Offering quality of life

IT TAKES a special type of person to work, let alone volunteer, in palliative care.

Malcolm McLennan is one of those people.

Having seen five family members suffer from terminal illness, Mr McLennan developed a heartfelt interest in improving quality of life for those near the end of the road.

VALUABLE SUPPORT: Volunteer Mal McLennan with palliative care team members Wendy Anderson, Petra Quante and Sharon Rose and some care equipment. Photo Adam Hourigan
VALUABLE SUPPORT: Volunteer Mal McLennan with palliative care team members Wendy Anderson, Petra Quante and Sharon Rose and some care equipment. Photo Adam Hourigan

When he saw an advertisement in The Daily Examiner for a CRANES volunteer worker in palliative support five years ago, he jumped at the chance.

Since then the dedicated volunteer has supported a number of terminally ill patients and their families through tough times, offering companionship, comfort and a shoulder to cry on.

"A lot of men don't easily open up and express their feelings - there's an old saying that Balmain boys don't cry," Mr McLennan said.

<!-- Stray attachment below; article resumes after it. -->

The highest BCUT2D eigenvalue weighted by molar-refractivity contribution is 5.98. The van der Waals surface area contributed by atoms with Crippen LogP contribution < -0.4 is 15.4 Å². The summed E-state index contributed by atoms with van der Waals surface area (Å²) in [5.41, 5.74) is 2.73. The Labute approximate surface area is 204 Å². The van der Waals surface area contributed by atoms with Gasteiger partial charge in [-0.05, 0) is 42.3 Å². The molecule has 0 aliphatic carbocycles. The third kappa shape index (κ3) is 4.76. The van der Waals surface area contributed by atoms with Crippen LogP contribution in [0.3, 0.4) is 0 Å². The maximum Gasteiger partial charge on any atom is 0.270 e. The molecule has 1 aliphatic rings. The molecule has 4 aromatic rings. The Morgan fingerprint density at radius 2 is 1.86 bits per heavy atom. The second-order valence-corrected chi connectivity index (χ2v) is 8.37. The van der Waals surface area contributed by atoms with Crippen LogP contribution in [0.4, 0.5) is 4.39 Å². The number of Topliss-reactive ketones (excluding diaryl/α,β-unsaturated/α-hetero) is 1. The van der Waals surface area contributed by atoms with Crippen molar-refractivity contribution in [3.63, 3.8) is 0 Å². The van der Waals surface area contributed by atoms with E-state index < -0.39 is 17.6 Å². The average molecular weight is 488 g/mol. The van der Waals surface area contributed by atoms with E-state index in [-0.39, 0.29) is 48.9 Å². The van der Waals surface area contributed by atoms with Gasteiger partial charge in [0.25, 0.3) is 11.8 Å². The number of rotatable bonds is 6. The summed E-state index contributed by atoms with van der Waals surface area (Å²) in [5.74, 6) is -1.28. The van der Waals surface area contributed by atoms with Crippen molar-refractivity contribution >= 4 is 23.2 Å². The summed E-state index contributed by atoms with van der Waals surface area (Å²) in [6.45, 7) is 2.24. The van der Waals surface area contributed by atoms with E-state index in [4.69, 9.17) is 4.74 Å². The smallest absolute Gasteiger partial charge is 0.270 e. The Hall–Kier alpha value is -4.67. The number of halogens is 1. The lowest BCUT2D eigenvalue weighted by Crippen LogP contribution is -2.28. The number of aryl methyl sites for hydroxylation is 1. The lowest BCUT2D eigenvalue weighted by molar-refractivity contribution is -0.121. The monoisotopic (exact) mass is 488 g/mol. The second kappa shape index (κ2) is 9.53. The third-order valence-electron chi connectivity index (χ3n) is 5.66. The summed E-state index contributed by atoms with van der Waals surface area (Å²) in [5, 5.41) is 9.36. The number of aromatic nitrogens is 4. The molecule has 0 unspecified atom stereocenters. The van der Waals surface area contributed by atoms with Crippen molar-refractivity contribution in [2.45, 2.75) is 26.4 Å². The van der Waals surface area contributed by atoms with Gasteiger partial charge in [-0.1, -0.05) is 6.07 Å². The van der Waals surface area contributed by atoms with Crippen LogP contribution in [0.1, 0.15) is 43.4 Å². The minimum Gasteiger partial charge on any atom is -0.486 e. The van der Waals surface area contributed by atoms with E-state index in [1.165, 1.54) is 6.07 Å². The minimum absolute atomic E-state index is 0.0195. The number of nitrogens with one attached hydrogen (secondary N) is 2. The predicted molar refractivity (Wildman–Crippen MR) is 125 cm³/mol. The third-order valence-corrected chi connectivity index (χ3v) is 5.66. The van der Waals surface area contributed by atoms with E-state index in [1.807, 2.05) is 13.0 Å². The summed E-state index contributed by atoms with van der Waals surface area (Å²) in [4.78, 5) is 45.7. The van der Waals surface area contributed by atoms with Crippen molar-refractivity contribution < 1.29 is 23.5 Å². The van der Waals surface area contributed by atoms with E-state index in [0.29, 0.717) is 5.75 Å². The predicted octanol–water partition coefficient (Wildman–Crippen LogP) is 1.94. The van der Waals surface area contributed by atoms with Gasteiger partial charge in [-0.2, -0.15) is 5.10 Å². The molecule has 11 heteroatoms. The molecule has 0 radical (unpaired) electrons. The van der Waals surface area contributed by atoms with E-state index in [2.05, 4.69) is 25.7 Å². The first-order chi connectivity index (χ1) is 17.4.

"Well, I think that's a load of bullarky. Men who live by that credence do cry when there's no one around.

"They may be able to open up to me about things they don't feel comfortable talking to their family about."

Mr McLennan is ending his volunteering but has left the door open. He said it had been a truly rewarding experience that had allowed him to make special connections with patients as a friend and a confidant.

"A lot of people have said to me, 'Why do you do it? How do you do it? I couldn't'.

"It can be rather emotive but I've learnt to accept the fact that we're mortals and eventually it comes to an end.

"It's the strength of these people who are coming towards the end of their time that sticks with you. I really admire that.

"A simple thank you is the greatest reward you get."

CRANES program manager Maggie Barnewall said Mr McLennan would be dearly missed by the palliative care support team and community nurses who work closely with the volunteers to work out the patients' needs.

"The people we recruit are very special human beings who have compassion to go out and do this," Ms Barnewall said.

  • CRANES Palliative Care is looking for volunteers across the Clarence Valley, and an information and training seminar will be held in Grafton from April 30 to May 1.

For more information, phone Maggie Barnewall on 6642 7257.



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